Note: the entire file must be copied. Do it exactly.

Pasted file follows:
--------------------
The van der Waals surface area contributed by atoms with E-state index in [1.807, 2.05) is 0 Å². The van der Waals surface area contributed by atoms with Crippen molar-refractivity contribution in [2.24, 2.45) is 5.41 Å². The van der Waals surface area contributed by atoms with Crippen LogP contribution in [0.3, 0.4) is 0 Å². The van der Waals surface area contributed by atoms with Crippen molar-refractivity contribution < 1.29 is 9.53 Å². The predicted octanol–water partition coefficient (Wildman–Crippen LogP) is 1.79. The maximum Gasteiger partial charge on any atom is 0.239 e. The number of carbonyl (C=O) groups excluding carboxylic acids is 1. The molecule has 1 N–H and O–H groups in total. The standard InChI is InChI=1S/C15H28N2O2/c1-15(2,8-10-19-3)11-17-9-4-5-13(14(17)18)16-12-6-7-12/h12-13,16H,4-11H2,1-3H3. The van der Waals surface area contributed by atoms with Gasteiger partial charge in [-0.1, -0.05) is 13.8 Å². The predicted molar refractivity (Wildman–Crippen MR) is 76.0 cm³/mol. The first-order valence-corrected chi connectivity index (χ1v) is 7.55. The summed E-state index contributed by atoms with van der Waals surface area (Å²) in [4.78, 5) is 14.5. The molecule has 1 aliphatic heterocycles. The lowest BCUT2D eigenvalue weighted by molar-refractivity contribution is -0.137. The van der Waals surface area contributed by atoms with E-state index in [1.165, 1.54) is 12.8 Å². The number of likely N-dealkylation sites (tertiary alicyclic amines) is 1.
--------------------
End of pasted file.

The van der Waals surface area contributed by atoms with E-state index in [1.807, 2.05) is 0 Å². The van der Waals surface area contributed by atoms with Crippen molar-refractivity contribution in [2.24, 2.45) is 5.41 Å². The van der Waals surface area contributed by atoms with Crippen LogP contribution in [0.3, 0.4) is 0 Å². The van der Waals surface area contributed by atoms with Crippen molar-refractivity contribution < 1.29 is 9.53 Å². The predicted octanol–water partition coefficient (Wildman–Crippen LogP) is 1.79. The maximum Gasteiger partial charge on any atom is 0.239 e. The number of carbonyl (C=O) groups excluding carboxylic acids is 1. The molecule has 1 N–H and O–H groups in total. The standard InChI is InChI=1S/C15H28N2O2/c1-15(2,8-10-19-3)11-17-9-4-5-13(14(17)18)16-12-6-7-12/h12-13,16H,4-11H2,1-3H3. The van der Waals surface area contributed by atoms with Gasteiger partial charge in [-0.1, -0.05) is 13.8 Å². The predicted molar refractivity (Wildman–Crippen MR) is 76.0 cm³/mol. The first-order valence-corrected chi connectivity index (χ1v) is 7.55. The summed E-state index contributed by atoms with van der Waals surface area (Å²) in [4.78, 5) is 14.5. The molecule has 1 aliphatic heterocycles. The lowest BCUT2D eigenvalue weighted by molar-refractivity contribution is -0.137. The van der Waals surface area contributed by atoms with E-state index in [1.165, 1.54) is 12.8 Å². The number of likely N-dealkylation sites (tertiary alicyclic amines) is 1.